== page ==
Two weeks ago we began to look at the contentious issue of “the work of the Lord” (1 Cor 15:58), and I laid out two main positions: one that affirms that “the work of the Lord” is Christian ministry—that it is “not in vain,” while non-ministry work therefore is in vain. The other position sees all work performed by the Christian as “work in the Lord,” seeing no inherent difference between Christian ministry and all other work in terms of value or meaning.

Last week I argued for the first part of a mediating position. The “work of the Lord” and “labor in the Lord” is, in fact, Christian ministry. The second part—arguing that this does not mean that other work is in vain—is the burden of this week’s post.

Different kinds of good work

If 1 Corinthians 15:58 is indeed referring to Christian ministry, then we know that such labor in the Lord is not in vain, and the body of believers are to give themselves to it. As argued last week, there is something special about Christian ministry that flows out of the resurrection of the dead—namely, that people who receive this ministry are resurrected to eternal life. (But it is to be remembered that 15:58 does not only refer to full-time, vocational ministry, as it were. It includes the full range of activities that the body of Christ, with all its parts, is engaged in for the purpose of Christian ministry.)

This means that Christian ministry is not just any other type of work a Christian may do, putting all work on a level playing field in terms of importance and significance. Work is good. It produces valuable fruit. Work matters.This simply doesn’t fit the evidence. But nor is it right to downplay “other” work as meaningless, unimportant, or without eternal consequences.

In fact, all that we have seen so far about work (through the lens of achievement) affirms its dignity and significance. It is part of the creation mandate for humanity (Genesis 2). It is affirmed as a blessing from God (Proverbs). The one who works faithfully with what is entrusted to him or her is praised by God, while the one who squanders it is judged (Parable of the Talents). Work is a basic responsibility for the purpose of provision (2 Thessalonians 3). Work is good. It produces valuable fruit. Work matters.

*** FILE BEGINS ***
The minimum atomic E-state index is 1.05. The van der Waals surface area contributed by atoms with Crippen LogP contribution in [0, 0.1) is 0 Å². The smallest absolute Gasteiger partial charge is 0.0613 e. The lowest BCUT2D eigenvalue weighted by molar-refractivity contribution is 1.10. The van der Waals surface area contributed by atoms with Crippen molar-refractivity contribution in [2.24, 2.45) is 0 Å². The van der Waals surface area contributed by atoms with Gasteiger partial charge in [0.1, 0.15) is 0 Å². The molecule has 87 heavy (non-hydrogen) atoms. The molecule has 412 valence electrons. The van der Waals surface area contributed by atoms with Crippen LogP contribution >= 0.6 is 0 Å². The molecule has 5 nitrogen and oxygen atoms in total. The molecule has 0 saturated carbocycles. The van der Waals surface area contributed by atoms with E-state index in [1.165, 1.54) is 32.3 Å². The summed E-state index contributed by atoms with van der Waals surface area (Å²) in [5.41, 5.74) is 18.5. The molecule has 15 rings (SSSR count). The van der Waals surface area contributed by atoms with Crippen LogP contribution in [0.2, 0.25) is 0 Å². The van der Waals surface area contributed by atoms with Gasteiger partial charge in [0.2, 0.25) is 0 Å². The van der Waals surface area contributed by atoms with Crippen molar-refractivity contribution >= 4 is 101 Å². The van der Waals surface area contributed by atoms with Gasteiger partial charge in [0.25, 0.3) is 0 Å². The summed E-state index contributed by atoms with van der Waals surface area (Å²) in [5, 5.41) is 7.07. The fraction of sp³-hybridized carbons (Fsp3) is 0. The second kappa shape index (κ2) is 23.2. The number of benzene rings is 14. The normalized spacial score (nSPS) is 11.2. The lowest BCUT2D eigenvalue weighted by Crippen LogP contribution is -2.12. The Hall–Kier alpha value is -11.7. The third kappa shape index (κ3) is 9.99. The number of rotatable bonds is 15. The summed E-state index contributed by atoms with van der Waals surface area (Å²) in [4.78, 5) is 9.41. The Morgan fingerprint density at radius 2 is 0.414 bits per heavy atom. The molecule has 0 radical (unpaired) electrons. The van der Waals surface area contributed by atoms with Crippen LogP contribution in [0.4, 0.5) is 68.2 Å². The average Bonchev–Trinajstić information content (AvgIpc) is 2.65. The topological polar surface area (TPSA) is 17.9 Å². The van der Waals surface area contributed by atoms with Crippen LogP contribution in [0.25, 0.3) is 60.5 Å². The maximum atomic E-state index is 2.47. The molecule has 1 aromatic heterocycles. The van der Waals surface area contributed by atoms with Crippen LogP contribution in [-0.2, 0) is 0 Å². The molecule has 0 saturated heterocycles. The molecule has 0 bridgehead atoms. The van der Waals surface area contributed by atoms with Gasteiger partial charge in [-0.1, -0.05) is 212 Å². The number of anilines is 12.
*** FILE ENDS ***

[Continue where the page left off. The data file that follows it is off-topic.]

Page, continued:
The meaningfulness of perishable work

But, it will be asked, if the fruit of our work is not eternal (compare Christian ministry), what’s the point of it all?

It seems this question comes out of an unfair comparison with Christian ministry (the fruit of which is eternal). As already argued, ministry is special. But its special status should not be used to downgrade other work. This is a bit like saying that, because a Ferrari is a special car, every other car is therefore equivalent to a bicycle. The picture we get from the Bible, however, is that work is more like a BMW. OK, so ministry is a Ferrari—it’s special—but a BMW is still a very nice car! It is certainly no bicycle. I can tell you that if I owned a BMW, I would not think it was a piece of junk just because it was not a Ferrari.

There are two further points to be made about work and this “eternal” issue. First, there is a sense in which all work has eternal consequences. As the Parable of the Talents indicates, we will all be held accountable for the way in which we steward the resources God has given us. In Colossians 3:23–24, Paul instructs slaves to work “for the Lord and not for men, knowing that you will receive the reward of an inheritance from the Lord. You serve the Lord Christ.”

Even if the fruit of your work does not last for eternity, the important thing is whether or not your work pleases the Lord. In Heaven, what could be more valuable than hearing the words, “Well done, good and faithful servant!” from the Lord of all? Does it really matter if that bridge you built is not needed in the new creation, when the Lord of creation praises you for faithfully building it anyway?

Second, certain things do not need to be eternal in order to be very important. Take marriage, for example. We know that human marriage does not last for eternity—it is “till death do we part.” But this does not mean that marriage is meaningless, unimportant, or in vain! The Bible teaches just the opposite. While the marriage itself will not last beyond death, God cares deeply about our marriages, and so should we.

By the same token, our work matters to God. And if it matters to him, it should matter to us, whether or not its fruit will last into eternity. If we have pleased him in our work, that is what matters for eternity.